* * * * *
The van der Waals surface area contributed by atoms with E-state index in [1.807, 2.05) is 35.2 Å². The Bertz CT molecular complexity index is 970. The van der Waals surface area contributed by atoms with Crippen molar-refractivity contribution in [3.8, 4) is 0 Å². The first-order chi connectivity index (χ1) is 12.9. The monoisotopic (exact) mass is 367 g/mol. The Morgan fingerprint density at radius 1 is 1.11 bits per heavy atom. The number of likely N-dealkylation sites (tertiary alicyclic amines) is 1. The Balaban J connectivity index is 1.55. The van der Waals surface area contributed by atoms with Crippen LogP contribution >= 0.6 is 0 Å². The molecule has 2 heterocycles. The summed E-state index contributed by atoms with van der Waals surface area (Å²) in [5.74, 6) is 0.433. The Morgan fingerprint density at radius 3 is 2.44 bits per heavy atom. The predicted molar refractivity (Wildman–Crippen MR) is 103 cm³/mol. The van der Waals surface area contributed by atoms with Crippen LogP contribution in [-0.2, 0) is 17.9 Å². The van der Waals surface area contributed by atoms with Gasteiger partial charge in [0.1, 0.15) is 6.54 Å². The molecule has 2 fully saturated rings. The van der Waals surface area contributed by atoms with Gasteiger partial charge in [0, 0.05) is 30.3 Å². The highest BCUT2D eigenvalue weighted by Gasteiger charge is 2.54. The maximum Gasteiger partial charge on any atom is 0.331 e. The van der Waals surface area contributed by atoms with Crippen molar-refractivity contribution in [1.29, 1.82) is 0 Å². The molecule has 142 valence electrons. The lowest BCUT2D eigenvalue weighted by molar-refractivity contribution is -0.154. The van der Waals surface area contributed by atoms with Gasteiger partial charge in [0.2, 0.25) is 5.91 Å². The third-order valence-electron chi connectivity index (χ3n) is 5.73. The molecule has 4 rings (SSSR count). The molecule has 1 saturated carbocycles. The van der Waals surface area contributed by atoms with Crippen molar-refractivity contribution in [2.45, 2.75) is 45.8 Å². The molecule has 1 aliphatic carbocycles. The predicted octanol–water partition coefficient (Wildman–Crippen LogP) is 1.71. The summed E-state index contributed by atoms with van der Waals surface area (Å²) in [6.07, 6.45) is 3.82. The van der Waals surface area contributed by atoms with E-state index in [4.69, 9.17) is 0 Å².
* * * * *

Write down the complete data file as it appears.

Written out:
The van der Waals surface area contributed by atoms with E-state index in [1.807, 2.05) is 35.2 Å². The Bertz CT molecular complexity index is 970. The van der Waals surface area contributed by atoms with Crippen molar-refractivity contribution in [3.8, 4) is 0 Å². The first-order chi connectivity index (χ1) is 12.9. The monoisotopic (exact) mass is 367 g/mol. The Morgan fingerprint density at radius 1 is 1.11 bits per heavy atom. The number of likely N-dealkylation sites (tertiary alicyclic amines) is 1. The Balaban J connectivity index is 1.55. The van der Waals surface area contributed by atoms with Crippen LogP contribution >= 0.6 is 0 Å². The molecule has 2 heterocycles. The summed E-state index contributed by atoms with van der Waals surface area (Å²) in [5.74, 6) is 0.433. The Morgan fingerprint density at radius 3 is 2.44 bits per heavy atom. The predicted molar refractivity (Wildman–Crippen MR) is 103 cm³/mol. The van der Waals surface area contributed by atoms with Crippen LogP contribution in [-0.2, 0) is 17.9 Å². The van der Waals surface area contributed by atoms with Gasteiger partial charge in [0.1, 0.15) is 6.54 Å². The molecule has 2 fully saturated rings. The van der Waals surface area contributed by atoms with Gasteiger partial charge in [0, 0.05) is 30.3 Å². The highest BCUT2D eigenvalue weighted by Gasteiger charge is 2.54. The maximum Gasteiger partial charge on any atom is 0.331 e. The van der Waals surface area contributed by atoms with Crippen molar-refractivity contribution in [1.29, 1.82) is 0 Å². The molecule has 142 valence electrons. The lowest BCUT2D eigenvalue weighted by molar-refractivity contribution is -0.154. The van der Waals surface area contributed by atoms with Gasteiger partial charge in [0.2, 0.25) is 5.91 Å². The third-order valence-electron chi connectivity index (χ3n) is 5.73. The molecule has 4 rings (SSSR count). The molecule has 1 saturated carbocycles. The van der Waals surface area contributed by atoms with Crippen molar-refractivity contribution in [2.45, 2.75) is 45.8 Å². The molecule has 1 aliphatic carbocycles. The predicted octanol–water partition coefficient (Wildman–Crippen LogP) is 1.71. The summed E-state index contributed by atoms with van der Waals surface area (Å²) in [6.07, 6.45) is 3.82. The van der Waals surface area contributed by atoms with E-state index in [4.69, 9.17) is 0 Å².